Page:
Can an employee cancel a period of annual leave if they are unable to go on holiday due to the coronavirus outbreak?

Many employees affected by travel restrictions and flight cancellations as a result of the coronavirus (COVID-19) outbreak will have to cancel holidays. They may wish to cancel the annual leave they have booked, so they can take it later in the year. Employers do not have to agree to this (unless the employee has the right to cancel under their contract or another relevant agreement).

The employer should take into account the needs of the business, and the employee's personal circumstances, and should agree to the cancellation where this would not cause it significant inconvenience.

Whether or not an employer decides to allow employees to cancel their annual leave is likely to be influenced by the impact of the coronavirus crisis on the organisation. Some employers will be happy to agree to the cancellation where they face increased demand, such as NHS employers and supermarkets. Others, such as employers in the hospitality sector, may not have work available for employees and may require the employee to take the leave as booked.

Employers should bear in mind that, if employees are not able to take their leave during the current crisis, there may be a period later in the year when a number of employees request to take their accrued leave at the same time.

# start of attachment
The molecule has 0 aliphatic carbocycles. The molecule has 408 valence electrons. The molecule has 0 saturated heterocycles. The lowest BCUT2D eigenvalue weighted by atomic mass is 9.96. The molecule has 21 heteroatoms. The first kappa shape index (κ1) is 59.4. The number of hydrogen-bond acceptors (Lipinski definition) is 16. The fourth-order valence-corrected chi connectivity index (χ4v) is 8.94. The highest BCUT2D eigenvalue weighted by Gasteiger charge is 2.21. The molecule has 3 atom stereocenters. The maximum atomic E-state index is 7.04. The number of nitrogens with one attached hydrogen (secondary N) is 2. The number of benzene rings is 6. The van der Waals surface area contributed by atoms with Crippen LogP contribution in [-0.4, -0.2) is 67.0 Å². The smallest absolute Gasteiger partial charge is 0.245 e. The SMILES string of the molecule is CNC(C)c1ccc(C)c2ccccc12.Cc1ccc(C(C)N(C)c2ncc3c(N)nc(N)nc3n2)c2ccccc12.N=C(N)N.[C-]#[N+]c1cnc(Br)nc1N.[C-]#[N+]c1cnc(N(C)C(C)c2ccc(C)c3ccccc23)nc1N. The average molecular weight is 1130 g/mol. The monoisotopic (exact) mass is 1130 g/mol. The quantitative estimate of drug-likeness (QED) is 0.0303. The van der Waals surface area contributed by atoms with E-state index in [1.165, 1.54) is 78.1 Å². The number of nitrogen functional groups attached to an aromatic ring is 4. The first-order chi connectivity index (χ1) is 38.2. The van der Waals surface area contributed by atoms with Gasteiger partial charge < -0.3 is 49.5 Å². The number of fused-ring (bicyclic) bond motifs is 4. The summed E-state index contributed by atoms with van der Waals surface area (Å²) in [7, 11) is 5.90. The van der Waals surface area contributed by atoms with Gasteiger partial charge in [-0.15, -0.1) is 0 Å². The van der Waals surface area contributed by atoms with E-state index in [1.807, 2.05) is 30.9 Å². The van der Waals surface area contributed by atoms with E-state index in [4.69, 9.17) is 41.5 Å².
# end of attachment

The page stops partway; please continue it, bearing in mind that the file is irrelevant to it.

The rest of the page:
To provide employers and employees with more flexibility in relation to annual leave requests, the Government has amended the Working Time Regulations 1998 (SI 1998/1833) to allow workers to carry over up to four weeks' annual leave into the next two holiday years, where it has not been reasonably practicable for them to take it as a result of the effects of coronavirus (this includes the effects on the worker, the employer, the wider economy or society). It is likely that this would allow carry over if, for example, the employer did not allow annual leave to be taken during the crisis due to an increased workload. It is less likely that it would allow an employee to carry over leave just because they were unable to go on holiday as planned due to travel restrictions. In that situation, it would arguably still be reasonably practicable for the employee to take the annual leave within the leave year, even if they cannot use it to go away on holiday.